Temporal lobe Functions


Hierarchical pathway is responsible for stimulus recognition i.e., processing of auditory input and visual object recognition. 2. The polymodal pathway is for stimulus categorization. 3. The medial temporal projection is for long-term memory.
1.

Dr.S.Balasubramanian, MPT,PhD

3/23/2012

Temporal lobe Functions


The frontal lobe projection is for various aspects of movement control, shortterm memory and affect. 5. Cross modal matching: The process of matching visual and auditory information which is done by superior temporal sulcus.
4.

Symptoms of temporal lobe lesions


Disturbance of auditory sensation and perception 2. Disturbance of visual perception 3. Disturbance of selective attention of auditory and visual input. 4. Impaired organization and categorization of verbal material
1.
Dr.S.Balasubramanian, MPT,PhD

Dr.S.Balasubramanian, MPT,PhD

Symptoms of temporal lobe lesions


5. Disturbance of language comprehension 6. Impaired long term memory 7. Altered personality and affective behaviour 8. Altered sexual behaviour

Memory - Definition
The ability to take in, store and retrieve information. The ability to learn new information and to retrieve previously learned information. Stored perceptional experiences that can be brought to consciousness to alter future thought and behaviour.

Dr.S.Balasubramanian, MPT,PhD

Dr.S.Balasubramanian, MPT,PhD

Memory Problems
Amnesia is a word often used to describe memory deficits. Retrograde amnesia is difficulty in remembering events that took place before the onset of amnesia. This is usually in relation to events that took place more recent to the onset of amnesia.

Memory Problems
Antegrade amnesia is difficulty learning and remembering new information since the onset of amnesia. Lesions of the left temporal lobe result in impaired recall of verbal material, such as short stories and word lists, whether presented visually or orally. Lesions of the right temporal lobe result in impaired recall of non-verbal material, such as geometric designs, faces and tunes.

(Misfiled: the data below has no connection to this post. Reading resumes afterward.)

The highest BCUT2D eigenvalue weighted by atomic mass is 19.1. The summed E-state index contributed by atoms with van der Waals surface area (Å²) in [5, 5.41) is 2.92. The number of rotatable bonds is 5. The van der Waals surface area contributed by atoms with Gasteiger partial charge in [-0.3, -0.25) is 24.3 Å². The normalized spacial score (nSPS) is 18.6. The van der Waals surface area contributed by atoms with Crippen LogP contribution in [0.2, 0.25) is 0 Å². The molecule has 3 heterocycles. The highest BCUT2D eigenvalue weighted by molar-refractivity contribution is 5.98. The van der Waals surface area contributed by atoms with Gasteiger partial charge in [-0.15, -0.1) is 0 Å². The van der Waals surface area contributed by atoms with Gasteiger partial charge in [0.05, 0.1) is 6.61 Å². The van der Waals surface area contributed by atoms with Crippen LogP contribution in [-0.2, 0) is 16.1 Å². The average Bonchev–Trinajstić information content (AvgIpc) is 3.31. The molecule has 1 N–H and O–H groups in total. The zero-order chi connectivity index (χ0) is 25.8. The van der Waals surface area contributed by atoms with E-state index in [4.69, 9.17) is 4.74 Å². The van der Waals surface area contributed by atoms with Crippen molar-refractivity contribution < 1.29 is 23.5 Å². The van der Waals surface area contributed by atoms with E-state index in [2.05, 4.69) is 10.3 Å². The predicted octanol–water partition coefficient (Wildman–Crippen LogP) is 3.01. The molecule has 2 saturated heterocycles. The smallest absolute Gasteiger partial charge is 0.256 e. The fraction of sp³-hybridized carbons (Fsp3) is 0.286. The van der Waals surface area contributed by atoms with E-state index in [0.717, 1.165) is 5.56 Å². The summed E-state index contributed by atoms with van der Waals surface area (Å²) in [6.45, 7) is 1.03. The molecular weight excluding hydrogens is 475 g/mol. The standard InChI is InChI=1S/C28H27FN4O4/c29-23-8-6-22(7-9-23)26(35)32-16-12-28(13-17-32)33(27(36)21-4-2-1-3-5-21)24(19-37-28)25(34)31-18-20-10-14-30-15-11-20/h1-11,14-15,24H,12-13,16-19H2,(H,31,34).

Dr.S.Balasubramanian, MPT,PhD

Dr.S.Balasubramanian, MPT,PhD

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3/23/2012

Assessment of Memory
Sl. Test No. 1. Autobiographical Memory Interview Contextual Memory test Continuous visual memory test Doors and People Component Assessed Personal, Retrograde memory

Autobiographical Interview
AMI is an assessment of a patients remote personal memory, which may be affected with retrograde amnesia. The test was developed for patients from 18 years to old age. The patient is asked to recall 3 incidents from childhood, adulthood and his or her current life.

2. 3. 4.

Recall and meta-memory Visual memory Recall and recognition, Visual and auditory, delayed memory Visual memory Recall and recognition, visual and auditory, functional tasks
Dr.S.Balasubramanian, MPT,PhD

5. 6.

Rey complex figure test Rivermead Behavioural Memory test

Dr.S.Balasubramanian, MPT,PhD

Autobiographical Interview
Scores are given for full and partial recall. Memories are validated by talking with friends or relatives. It can be used in disorders such as TBI, encephalitis, dementia and psychiatric disorders.

Contextual Memory test


Developed by an occupational therapist to assess awareness of memory deficits. It is used in conditions, including CVA, TBI, dementia, depression, schizophrenia and other neurologic disorders. It assesses a patients meta-memory or awareness of his or her memory capabilities, recognition, recall and strategy use.
Dr.S.Balasubramanian, MPT,PhD

Dr.S.Balasubramanian, MPT,PhD

Contextual Memory test


This is a manual test which consists of 2 large presentation cards, 40 recognition cards and a scoring booklet. First, the patient is presented with a card on which are 20 line drawings. He is asked to study the card and try to remember as many items as possible. In the second part of the test, the patient is provided with the context in which the pictures are related.
Dr.S.Balasubramanian, MPT,PhD

Contextual Memory test


The patient is asked to recall items from each part of the test. If he is unable to recall, recognition cards may be used. Delayed recall may also be assessed after approximately 20 minutes. Prior to the presentation of the recognition card, the patient is asked a series of questions about his perception of memory and awareness of strategies utilized to remember.
Dr.S.Balasubramanian, MPT,PhD

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3/23/2012